Through its grants, the five-year, $100 million initiative aims to foster "creative projects that show great promise to improve the health of people in the developing world," and as part of the Grand Challenges in Global Health initiative is supported by the Gates Foundation.
Challenged to find a way to diagnose anemia that's affordable, mobile, and requires no electricity, Rice University undergrads Lila Kerr and Lauren Theis turned to an old-fashioned salad spinner.
They call it the Sally Centrifuge and are taking it to Ecuador in May and Swaziland and Malawi in June, all as part of Rice's Beyond Traditional Borders global health initiative, which is aimed at creating innovations in biotechnology.
The centrifuge is, the students admit, a pretty simple idea. "There was a whole range of projects to take on this year, and luckily we got one that wasn't terribly engineering-intensive," says Kerr, a sociology major and global health technologies minor from Dayton, Ohio.
When little capillary tubes containing 15 microliters of blood are spun in a salad spinner for 10 minutes, the blood separates into heavier red blood cells and lighter plasma.
The resulting hematocrit--the proportion of total blood volume taken up by red blood cells that they measure with a simple gauge held up to the tube--determines whether that patient is anemic. That in turn help diagnose issues such as HIV/AIDS, tuberculosis, malaria, and malnutrition.… Read more
Currently, radiologists measure the sizes of potentially cancerous lung nodules by measuring their largest widths using a two-dimensional computer screen. (The method widely used to do this is called RECIST.) Now, researchers are investigating volumetrics, by which they can measure nodules in 3D.
Thanks to work done by a team of researchers at the National Institute of Standards and Technology (NIST), in the simplest of cancer cases, volumetrics appears to reveal volume changes far more precisely than currently possible on 2D screens, which could cut diagnosis time from six months down to four weeks, the researchers estimate.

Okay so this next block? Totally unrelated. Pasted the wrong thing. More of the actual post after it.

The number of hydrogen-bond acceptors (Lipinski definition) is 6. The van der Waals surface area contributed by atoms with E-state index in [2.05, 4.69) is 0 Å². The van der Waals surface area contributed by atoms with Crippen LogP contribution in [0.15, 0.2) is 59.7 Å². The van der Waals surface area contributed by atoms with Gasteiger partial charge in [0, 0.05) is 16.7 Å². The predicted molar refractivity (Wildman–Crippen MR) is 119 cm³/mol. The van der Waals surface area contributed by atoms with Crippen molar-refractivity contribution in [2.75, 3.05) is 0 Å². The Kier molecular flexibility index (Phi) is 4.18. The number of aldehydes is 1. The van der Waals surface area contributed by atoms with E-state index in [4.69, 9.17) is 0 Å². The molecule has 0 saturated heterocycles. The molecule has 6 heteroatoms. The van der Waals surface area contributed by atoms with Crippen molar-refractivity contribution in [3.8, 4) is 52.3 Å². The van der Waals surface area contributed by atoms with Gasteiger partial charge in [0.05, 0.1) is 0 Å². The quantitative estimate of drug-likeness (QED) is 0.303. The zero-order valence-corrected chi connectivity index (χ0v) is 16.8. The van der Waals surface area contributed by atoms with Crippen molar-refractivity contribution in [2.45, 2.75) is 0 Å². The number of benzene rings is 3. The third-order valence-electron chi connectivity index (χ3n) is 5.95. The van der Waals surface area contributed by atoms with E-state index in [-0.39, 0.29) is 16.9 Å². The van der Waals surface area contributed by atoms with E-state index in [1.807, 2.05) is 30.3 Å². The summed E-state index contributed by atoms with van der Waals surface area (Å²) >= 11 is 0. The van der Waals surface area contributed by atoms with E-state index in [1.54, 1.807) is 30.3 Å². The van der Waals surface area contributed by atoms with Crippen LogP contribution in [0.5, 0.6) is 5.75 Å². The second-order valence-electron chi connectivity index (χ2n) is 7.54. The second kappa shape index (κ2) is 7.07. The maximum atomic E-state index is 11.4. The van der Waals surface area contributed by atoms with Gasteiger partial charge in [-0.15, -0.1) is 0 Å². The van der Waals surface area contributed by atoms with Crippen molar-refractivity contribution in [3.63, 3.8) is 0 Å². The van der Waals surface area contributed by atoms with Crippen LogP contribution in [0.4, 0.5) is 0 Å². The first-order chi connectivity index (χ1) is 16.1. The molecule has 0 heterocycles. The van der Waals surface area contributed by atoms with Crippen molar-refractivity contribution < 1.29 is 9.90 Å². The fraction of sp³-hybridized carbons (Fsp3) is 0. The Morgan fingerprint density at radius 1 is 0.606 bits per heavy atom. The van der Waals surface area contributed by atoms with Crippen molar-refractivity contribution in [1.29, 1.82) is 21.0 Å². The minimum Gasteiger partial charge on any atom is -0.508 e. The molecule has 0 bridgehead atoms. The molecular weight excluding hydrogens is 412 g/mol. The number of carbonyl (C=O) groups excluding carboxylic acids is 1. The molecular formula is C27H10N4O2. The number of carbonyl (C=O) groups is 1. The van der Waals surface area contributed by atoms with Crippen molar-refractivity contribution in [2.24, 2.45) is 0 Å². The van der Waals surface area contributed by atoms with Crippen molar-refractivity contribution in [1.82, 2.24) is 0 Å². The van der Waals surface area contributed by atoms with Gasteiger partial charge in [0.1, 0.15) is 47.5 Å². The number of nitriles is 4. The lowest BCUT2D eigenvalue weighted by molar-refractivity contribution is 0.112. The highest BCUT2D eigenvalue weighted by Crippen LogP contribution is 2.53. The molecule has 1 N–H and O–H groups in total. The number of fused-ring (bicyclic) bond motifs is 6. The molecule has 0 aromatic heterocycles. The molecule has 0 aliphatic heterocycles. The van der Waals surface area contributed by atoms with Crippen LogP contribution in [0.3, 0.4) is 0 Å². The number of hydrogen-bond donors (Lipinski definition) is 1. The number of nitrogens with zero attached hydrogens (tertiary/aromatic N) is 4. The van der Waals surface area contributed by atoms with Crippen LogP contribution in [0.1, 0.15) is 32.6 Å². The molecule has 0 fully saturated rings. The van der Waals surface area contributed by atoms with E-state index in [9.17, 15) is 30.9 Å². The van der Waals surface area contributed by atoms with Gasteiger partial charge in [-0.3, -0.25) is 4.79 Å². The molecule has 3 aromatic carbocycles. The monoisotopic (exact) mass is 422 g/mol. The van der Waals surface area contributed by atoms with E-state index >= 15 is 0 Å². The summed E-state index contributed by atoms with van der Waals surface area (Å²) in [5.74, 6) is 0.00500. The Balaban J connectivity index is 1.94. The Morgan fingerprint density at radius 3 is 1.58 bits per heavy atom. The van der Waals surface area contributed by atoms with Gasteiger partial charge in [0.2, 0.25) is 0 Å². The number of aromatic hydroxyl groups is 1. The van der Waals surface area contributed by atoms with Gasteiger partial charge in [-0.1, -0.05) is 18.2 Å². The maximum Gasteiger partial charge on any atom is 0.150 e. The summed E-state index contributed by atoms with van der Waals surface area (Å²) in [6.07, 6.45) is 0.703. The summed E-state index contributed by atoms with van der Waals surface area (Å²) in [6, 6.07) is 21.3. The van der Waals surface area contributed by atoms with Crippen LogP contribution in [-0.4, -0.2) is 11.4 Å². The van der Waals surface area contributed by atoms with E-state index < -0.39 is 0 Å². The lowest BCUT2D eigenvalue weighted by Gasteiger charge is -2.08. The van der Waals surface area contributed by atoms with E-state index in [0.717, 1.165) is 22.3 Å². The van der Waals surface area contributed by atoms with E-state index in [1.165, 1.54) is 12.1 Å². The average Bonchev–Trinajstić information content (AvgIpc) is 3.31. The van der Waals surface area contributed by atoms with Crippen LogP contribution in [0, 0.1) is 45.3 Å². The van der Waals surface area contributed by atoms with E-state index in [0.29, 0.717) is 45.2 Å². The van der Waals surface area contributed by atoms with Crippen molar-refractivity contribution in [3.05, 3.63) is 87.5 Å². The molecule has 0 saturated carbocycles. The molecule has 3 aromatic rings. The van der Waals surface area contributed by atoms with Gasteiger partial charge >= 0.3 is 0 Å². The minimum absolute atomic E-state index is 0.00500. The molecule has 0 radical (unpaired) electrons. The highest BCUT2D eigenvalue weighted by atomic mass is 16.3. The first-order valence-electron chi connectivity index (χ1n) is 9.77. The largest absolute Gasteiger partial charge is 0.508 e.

"We found … Read more
Let's face it: maps make scientists drool. And increasingly easy-to-use yet complex maps of anything from the spread of diseases to cloud formations kept all the geo geeks giddy at the Association of American Geographers' annual meeting in D.C. last week. One of those maps could reveal new clues about when and where drug addicts are at their most (and least) vulnerable.
When it comes to drug addiction, the tendency is to think in terms of a disease of the brain, says National Institute on Drug Abuse researcher David Epstein, whose presentation at the annual meeting included a … Read more
Silk is not only flexible, it is also transparent and strong, and the rate at which it dissolves can be manipulated. So researchers at the University of Illinois, Urbana; Tufts in Boston; and the University of Pennsylvania decided to build silk-based brain implants, using electrode arrays with silk proteins and thin metal electrodes.
Since silk is biocompatible and water-soluble, it dissolved in the brains of the cats they studied, leaving the mesh-like electrodes, which are about 1/40 the thickness of a standard sheet of paper, literally hugging the brains' contours.